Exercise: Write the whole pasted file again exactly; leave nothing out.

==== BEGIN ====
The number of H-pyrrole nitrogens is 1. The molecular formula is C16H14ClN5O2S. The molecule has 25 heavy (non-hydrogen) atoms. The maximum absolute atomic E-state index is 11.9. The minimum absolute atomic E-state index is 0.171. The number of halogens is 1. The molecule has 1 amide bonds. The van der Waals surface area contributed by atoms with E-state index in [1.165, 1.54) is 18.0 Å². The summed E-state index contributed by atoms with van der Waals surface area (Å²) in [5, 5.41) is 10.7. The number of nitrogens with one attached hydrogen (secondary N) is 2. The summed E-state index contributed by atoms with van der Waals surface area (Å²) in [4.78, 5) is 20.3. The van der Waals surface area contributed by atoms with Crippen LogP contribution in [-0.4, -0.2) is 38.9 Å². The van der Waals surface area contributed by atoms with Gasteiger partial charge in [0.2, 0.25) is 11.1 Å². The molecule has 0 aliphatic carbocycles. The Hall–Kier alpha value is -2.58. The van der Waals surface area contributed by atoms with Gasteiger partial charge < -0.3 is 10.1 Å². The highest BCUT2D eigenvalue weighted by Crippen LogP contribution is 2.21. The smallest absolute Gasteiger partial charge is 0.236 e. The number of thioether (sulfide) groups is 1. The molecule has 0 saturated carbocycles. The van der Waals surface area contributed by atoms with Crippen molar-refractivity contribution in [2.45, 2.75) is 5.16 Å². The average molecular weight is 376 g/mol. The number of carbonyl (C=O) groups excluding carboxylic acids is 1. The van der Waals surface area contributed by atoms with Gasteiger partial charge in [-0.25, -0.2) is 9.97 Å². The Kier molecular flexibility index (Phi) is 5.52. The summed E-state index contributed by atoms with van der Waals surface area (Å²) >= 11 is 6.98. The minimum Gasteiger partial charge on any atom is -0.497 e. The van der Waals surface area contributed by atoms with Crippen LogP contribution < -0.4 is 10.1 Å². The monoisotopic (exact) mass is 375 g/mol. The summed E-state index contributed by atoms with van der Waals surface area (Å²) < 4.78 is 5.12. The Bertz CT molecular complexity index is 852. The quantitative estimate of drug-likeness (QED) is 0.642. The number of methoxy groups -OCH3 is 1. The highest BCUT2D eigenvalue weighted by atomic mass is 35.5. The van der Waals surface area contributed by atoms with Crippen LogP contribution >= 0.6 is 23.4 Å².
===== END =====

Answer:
The number of H-pyrrole nitrogens is 1. The molecular formula is C16H14ClN5O2S. The molecule has 25 heavy (non-hydrogen) atoms. The maximum absolute atomic E-state index is 11.9. The minimum absolute atomic E-state index is 0.171. The number of halogens is 1. The molecule has 1 amide bonds. The van der Waals surface area contributed by atoms with E-state index in [1.165, 1.54) is 18.0 Å². The summed E-state index contributed by atoms with van der Waals surface area (Å²) in [5, 5.41) is 10.7. The number of nitrogens with one attached hydrogen (secondary N) is 2. The summed E-state index contributed by atoms with van der Waals surface area (Å²) in [4.78, 5) is 20.3. The van der Waals surface area contributed by atoms with Crippen LogP contribution in [-0.4, -0.2) is 38.9 Å². The van der Waals surface area contributed by atoms with Gasteiger partial charge in [0.2, 0.25) is 11.1 Å². The molecule has 0 aliphatic carbocycles. The Hall–Kier alpha value is -2.58. The van der Waals surface area contributed by atoms with Gasteiger partial charge < -0.3 is 10.1 Å². The highest BCUT2D eigenvalue weighted by Crippen LogP contribution is 2.21. The smallest absolute Gasteiger partial charge is 0.236 e. The number of thioether (sulfide) groups is 1. The molecule has 0 saturated carbocycles. The van der Waals surface area contributed by atoms with Crippen molar-refractivity contribution in [2.45, 2.75) is 5.16 Å². The average molecular weight is 376 g/mol. The number of carbonyl (C=O) groups excluding carboxylic acids is 1. The van der Waals surface area contributed by atoms with Gasteiger partial charge in [-0.25, -0.2) is 9.97 Å². The Kier molecular flexibility index (Phi) is 5.52. The summed E-state index contributed by atoms with van der Waals surface area (Å²) >= 11 is 6.98. The minimum Gasteiger partial charge on any atom is -0.497 e. The van der Waals surface area contributed by atoms with Crippen LogP contribution < -0.4 is 10.1 Å². The monoisotopic (exact) mass is 375 g/mol. The summed E-state index contributed by atoms with van der Waals surface area (Å²) < 4.78 is 5.12. The Bertz CT molecular complexity index is 852. The quantitative estimate of drug-likeness (QED) is 0.642. The number of methoxy groups -OCH3 is 1. The highest BCUT2D eigenvalue weighted by atomic mass is 35.5. The van der Waals surface area contributed by atoms with Crippen LogP contribution >= 0.6 is 23.4 Å².